Good golly, Bill Lawry

January 20,2019

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Bill Lawry is an eminent Victorian, and a modern Lytton Strachey would find it all too tempting to debunk the values upon which both his cricket and his life have been based. Comedians certainly found his high-pitched voice, his love of pigeons, and his pledged devotion to both Victoria and Australia to be fertile ground for generally good-natured fun. Add in the contrasts between Lawry and Tony Greig, his long-time friend and colleague in the Channel Nine commentary box, and there was enough material for a few routines.

And yet when Lawry’s career is considered in the round, there is an admirable simplicity about it; particularly so, perhaps, given that our analysis is taking place in the context of the self-inflicted wounds Australian cricket is currently seeking to bind. Here is an opener who played almost all his career for one of two clubs, Northcote or St Kilda; for the state of his birth, Victoria; and for his much beloved country. Lawry never needed a victory song to remind himself he stood beneath the Southern Cross.

Nor did his opponents require much of a nudge to recall his capacity to break their hearts with a style that eventually turned obduracy into an article of faith. “His wicket is as inviolate as a detective’s daughter,” wrote Ray Robinson, whose analysis of Lawry in On Top Down Under offers a lovely reminder of a cricketer whose best innings were played in an increasingly distant age. Australians who never saw him block the will to live out of an international attack may enquire whether he actually played top-level cricket. (The same question was once asked of Richie Benaud, another former Test captain who arguably gained even greater fame as a commentator.)

All of which makes Bill Lawry - Chasing A Century a welcome addition to crammed shelves. Essentially this book is a collection of tributes, cuttings and reminiscences about a man who announced his retirement, aged 81, when Channel Nine lost the rights to broadcast Australian cricket last May. “I’ve had 40 great years and I’ve been very, very lucky,” Lawry said, “I don’t want to spoil a great journey.” The editor of Chasing A Century, Alison Proietto, has done so fine a job of charting that journey, one wonders why it is necessary to hunt around on the copyright page to find /her name. There are generous cuttings from newspapers like the Canberra Times and full details of Lawry’s district cricket. The coffee-table format gives some fine photographs the space they deserve, and the reader is able to follow a career that began in a Melbourne suburb and eventually featured seven centuries in 29 Ashes Tests.

When Lawry left Test cricket - he was sacked as captain before the last match of the 1970-71 Ashes series - only Don Bradman and Neil Harvey had scored more runs than his 5324. And as Robinson pointed out, he opened the batting against fast bowlers of the quality of Wes Hall, Charlie Griffith, Mike Procter, Peter Pollock, John Snow, Fred Trueman and Brian Statham. If he survived that onslaught - and he frequently did - there were spinners like Fred Titmus, Lance Gibbs and Bishan Bedi to face. And then there were people like Garry Sobers, who qualified in both categories.

Yet, while this book contains a host of tributes, it is also critical of Lawry’s transition from the stroke-maker who scored memorable centuries in the Lord’s and Old Trafford Tests on his first Ashes tour in 1961 to the predominantly defensive opener described by Ian Wooldridge as “a corpse with pads on”. That later intransigence and the defensive mindset that was all too frequently the hallmark of Lawry’s captaincy are also examined, as is his realisation, later, that he and his players were grossly underpaid and undervalued. Thus, rather than remain loyal to the Australian Cricket Board, with whom he had already had a few run-ins, Lawry threw in his lot with Kerry Packer and World Series Cricket. Keith Stackpole, his colleague at WSC, offers a brief view of that tumult, and Greg Chappell, another colleague in the commentary box, supplies an engaging picture of Lawry the commentator.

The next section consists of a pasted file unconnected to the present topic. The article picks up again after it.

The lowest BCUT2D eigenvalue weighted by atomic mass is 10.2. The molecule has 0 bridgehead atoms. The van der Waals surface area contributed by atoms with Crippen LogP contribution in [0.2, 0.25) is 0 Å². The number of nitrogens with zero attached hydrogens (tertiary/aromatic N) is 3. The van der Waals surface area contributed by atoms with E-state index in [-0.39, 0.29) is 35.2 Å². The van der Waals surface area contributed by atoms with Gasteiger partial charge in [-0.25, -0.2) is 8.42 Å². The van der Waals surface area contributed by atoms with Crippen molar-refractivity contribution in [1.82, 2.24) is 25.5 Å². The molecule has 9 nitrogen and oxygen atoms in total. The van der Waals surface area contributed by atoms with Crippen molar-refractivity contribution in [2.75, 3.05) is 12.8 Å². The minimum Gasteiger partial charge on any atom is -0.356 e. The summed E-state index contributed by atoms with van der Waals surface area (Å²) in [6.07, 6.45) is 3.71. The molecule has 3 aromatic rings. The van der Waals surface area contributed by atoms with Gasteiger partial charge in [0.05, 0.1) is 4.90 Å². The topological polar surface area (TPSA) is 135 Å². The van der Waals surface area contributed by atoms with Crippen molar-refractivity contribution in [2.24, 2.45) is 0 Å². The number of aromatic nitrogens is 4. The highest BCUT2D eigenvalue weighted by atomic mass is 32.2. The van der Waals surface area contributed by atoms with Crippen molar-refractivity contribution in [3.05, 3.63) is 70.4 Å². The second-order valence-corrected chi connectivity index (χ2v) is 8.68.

“Whenever he was commentating he would sit on the edge of his chair, like a kid watching his favourite movie. The enthusiasm that you hear in his voice is real. If anything dramatic happened on the field, he would leap into the air in the commentary box. He was more overtly emotionally involved in the game than any other commentator I’ve worked with.”

Perhaps Lawry still found it difficult to believe his luck. After all, he was the boy from Thornbury who had played at Lord’s, who had been on the losing side in only one of his six Ashes series and who was now being paid to talk about cricket.

“I come from a poor working-class family,” he wrote. “We had pigeons, chickens, dogs, ferrets. We used to go rabbiting. We used to go fishing. That was our hobby. I used to play cricket in the summer and baseball in the winter. My life has revolved around my pigeons, my family, my cricket, my dogs. That’s what we did. I didn’t have a car until I was 24.”

Yes, it’s easy to mock this stuff. But then you remember Lawry’s delight at Australian success and his pride in his native state. You look at the glorious photograph of Benaud’s team before their first match of the 1961 tour at Worcester, with the cathedral and the Glover’s Needle cloaked in mist behind them. And then you realise what a fine book this is. Above all, though, you understand the deep loyalties that still inform the life of a man with the gift of simplicity. And you realise that Bill Lawry’s sleeve was never complete unless his heart was upon it. —Cricinfo


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